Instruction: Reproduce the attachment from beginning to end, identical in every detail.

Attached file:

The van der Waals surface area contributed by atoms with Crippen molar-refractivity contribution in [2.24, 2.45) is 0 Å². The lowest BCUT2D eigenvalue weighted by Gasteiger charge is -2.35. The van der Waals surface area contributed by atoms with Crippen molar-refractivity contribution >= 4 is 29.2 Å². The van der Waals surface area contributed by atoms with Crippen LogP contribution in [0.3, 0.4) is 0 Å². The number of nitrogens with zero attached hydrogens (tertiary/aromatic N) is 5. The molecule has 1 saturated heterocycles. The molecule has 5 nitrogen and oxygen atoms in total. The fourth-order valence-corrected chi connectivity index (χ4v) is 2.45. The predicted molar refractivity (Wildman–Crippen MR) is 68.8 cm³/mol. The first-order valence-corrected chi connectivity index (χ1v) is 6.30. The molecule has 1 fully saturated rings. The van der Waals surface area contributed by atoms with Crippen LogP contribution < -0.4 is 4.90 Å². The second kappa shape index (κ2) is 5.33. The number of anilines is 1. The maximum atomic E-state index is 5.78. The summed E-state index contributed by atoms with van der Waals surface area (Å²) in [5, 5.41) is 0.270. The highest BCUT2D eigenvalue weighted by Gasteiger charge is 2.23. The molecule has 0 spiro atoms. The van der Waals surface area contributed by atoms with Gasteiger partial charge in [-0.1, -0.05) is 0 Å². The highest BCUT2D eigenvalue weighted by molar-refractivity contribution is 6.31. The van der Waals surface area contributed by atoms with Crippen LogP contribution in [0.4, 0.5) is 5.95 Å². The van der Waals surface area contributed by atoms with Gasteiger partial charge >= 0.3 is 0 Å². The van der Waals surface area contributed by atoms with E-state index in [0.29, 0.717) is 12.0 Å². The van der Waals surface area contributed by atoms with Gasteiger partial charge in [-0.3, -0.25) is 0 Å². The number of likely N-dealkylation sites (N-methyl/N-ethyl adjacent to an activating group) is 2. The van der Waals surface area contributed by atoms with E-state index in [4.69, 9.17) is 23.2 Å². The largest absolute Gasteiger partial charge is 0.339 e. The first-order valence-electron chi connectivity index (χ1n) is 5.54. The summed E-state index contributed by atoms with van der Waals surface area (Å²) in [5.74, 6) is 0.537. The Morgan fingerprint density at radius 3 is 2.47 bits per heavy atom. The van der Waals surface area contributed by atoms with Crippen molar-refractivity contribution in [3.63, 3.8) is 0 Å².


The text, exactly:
The van der Waals surface area contributed by atoms with Crippen molar-refractivity contribution in [2.24, 2.45) is 0 Å². The lowest BCUT2D eigenvalue weighted by Gasteiger charge is -2.35. The van der Waals surface area contributed by atoms with Crippen molar-refractivity contribution >= 4 is 29.2 Å². The van der Waals surface area contributed by atoms with Crippen LogP contribution in [0.3, 0.4) is 0 Å². The number of nitrogens with zero attached hydrogens (tertiary/aromatic N) is 5. The molecule has 1 saturated heterocycles. The molecule has 5 nitrogen and oxygen atoms in total. The fourth-order valence-corrected chi connectivity index (χ4v) is 2.45. The predicted molar refractivity (Wildman–Crippen MR) is 68.8 cm³/mol. The first-order valence-corrected chi connectivity index (χ1v) is 6.30. The molecule has 1 fully saturated rings. The van der Waals surface area contributed by atoms with Crippen LogP contribution < -0.4 is 4.90 Å². The second kappa shape index (κ2) is 5.33. The number of anilines is 1. The maximum atomic E-state index is 5.78. The summed E-state index contributed by atoms with van der Waals surface area (Å²) in [5, 5.41) is 0.270. The highest BCUT2D eigenvalue weighted by Gasteiger charge is 2.23. The molecule has 0 spiro atoms. The van der Waals surface area contributed by atoms with Gasteiger partial charge in [-0.1, -0.05) is 0 Å². The highest BCUT2D eigenvalue weighted by molar-refractivity contribution is 6.31. The van der Waals surface area contributed by atoms with Crippen LogP contribution in [0.4, 0.5) is 5.95 Å². The van der Waals surface area contributed by atoms with Gasteiger partial charge >= 0.3 is 0 Å². The van der Waals surface area contributed by atoms with E-state index in [0.29, 0.717) is 12.0 Å². The van der Waals surface area contributed by atoms with Gasteiger partial charge in [-0.3, -0.25) is 0 Å². The number of likely N-dealkylation sites (N-methyl/N-ethyl adjacent to an activating group) is 2. The van der Waals surface area contributed by atoms with E-state index in [4.69, 9.17) is 23.2 Å². The largest absolute Gasteiger partial charge is 0.339 e. The first-order valence-electron chi connectivity index (χ1n) is 5.54. The summed E-state index contributed by atoms with van der Waals surface area (Å²) in [5.74, 6) is 0.537. The Morgan fingerprint density at radius 3 is 2.47 bits per heavy atom. The van der Waals surface area contributed by atoms with Crippen molar-refractivity contribution in [3.63, 3.8) is 0 Å².